Dems Dismiss Bush Tax Cuts

Bush, in his first speech to a joint session of Congress Tuesday night, generally was received warmly by Democrats, who joined Republicans in cheering his promises to increase funding for education and defense and double the budget of the National Institutes of Health.

But there was near universal opposition to Bush's 10-year, $1.6 trillion tax proposal, which Democrats said was too big, too weighted to the rich and too optimistic in its projections of future government surpluses.

Sen. Tom Daschle of South Dakota, the Senate Democratic leader, said in the Democratic response to Bush that when interest on the debt and other hidden costs are included, the cost of the Bush tax plan is well over $2 trillion. "It will consume nearly all of the available surplus — at the expense of prescription drug coverage, education, defense and other critical priorities."

Daschle and other Democrats made comparisons to 1981 when new Republican President Reagan pushed through a big tax cut with a big boost in defense spending, contributing to a sharp jump in deficit spending.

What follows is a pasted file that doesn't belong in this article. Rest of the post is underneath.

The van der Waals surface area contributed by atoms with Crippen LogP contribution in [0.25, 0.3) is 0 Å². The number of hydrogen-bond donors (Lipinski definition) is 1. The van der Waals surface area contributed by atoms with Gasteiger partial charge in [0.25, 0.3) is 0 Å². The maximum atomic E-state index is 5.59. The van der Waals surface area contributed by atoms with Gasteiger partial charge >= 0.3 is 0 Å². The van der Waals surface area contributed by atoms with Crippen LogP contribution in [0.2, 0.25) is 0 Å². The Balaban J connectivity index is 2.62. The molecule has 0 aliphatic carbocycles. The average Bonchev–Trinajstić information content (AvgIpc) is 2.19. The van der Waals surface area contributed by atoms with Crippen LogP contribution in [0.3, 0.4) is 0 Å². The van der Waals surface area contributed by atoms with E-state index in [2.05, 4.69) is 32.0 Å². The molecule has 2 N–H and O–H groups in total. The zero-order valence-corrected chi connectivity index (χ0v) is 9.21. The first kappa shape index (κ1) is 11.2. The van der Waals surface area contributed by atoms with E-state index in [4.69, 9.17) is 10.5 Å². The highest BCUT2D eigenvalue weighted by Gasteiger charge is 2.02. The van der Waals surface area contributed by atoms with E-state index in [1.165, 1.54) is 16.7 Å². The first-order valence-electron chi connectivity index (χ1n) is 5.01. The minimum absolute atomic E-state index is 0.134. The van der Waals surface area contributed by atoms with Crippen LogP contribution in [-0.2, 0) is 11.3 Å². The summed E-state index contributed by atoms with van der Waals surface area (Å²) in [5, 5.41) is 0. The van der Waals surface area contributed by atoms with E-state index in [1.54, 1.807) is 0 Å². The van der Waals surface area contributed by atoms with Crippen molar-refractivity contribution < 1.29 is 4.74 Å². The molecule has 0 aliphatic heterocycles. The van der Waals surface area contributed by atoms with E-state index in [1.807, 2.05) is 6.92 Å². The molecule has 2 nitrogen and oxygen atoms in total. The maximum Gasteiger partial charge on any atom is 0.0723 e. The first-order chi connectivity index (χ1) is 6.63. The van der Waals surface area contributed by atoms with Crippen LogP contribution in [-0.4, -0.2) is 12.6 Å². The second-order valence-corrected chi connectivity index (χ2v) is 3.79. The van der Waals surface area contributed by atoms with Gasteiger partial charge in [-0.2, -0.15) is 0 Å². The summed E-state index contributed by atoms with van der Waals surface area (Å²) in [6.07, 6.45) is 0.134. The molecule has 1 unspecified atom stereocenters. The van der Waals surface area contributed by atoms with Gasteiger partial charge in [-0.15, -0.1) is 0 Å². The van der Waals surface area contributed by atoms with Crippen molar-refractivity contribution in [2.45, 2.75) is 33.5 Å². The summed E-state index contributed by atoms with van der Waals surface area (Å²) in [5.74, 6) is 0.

Sen. Robert Byrd, D-W.Va., the ranking Democrat on the Senate Appropriations Committee, said that in 1981 he listened to those who said he should give the new president a chance. But "it took years for us to work our way out of the deficit ditch," he said. "We should not engage in this colossal gamble."

"In the early 1980s, under another charismatic Republican president, we passed tax cuts that sounded good at the time but led to years of deficits and put our economy in bad shape," said Rep. Charles Rangel of New York, ranking Democrat on the tax-writing Ways and Means Committee.

Bush, who is offering his 2002 budget proposal to Congress on Wednesday, insists that he can meet the nation's priorities, protect Social Security and Medicare and still give Americans the tax cut they deserve. Democrats have proposed $900 billion in tax relief, saying anything larger than that would endanger fiscal responsibility and undermine efforts to pay down the public debt.

"If what the president said tonight sounded too good to be true, it probably is," said House Democratic leader Dick Gephardt, who joined Daschle in the post-speech response.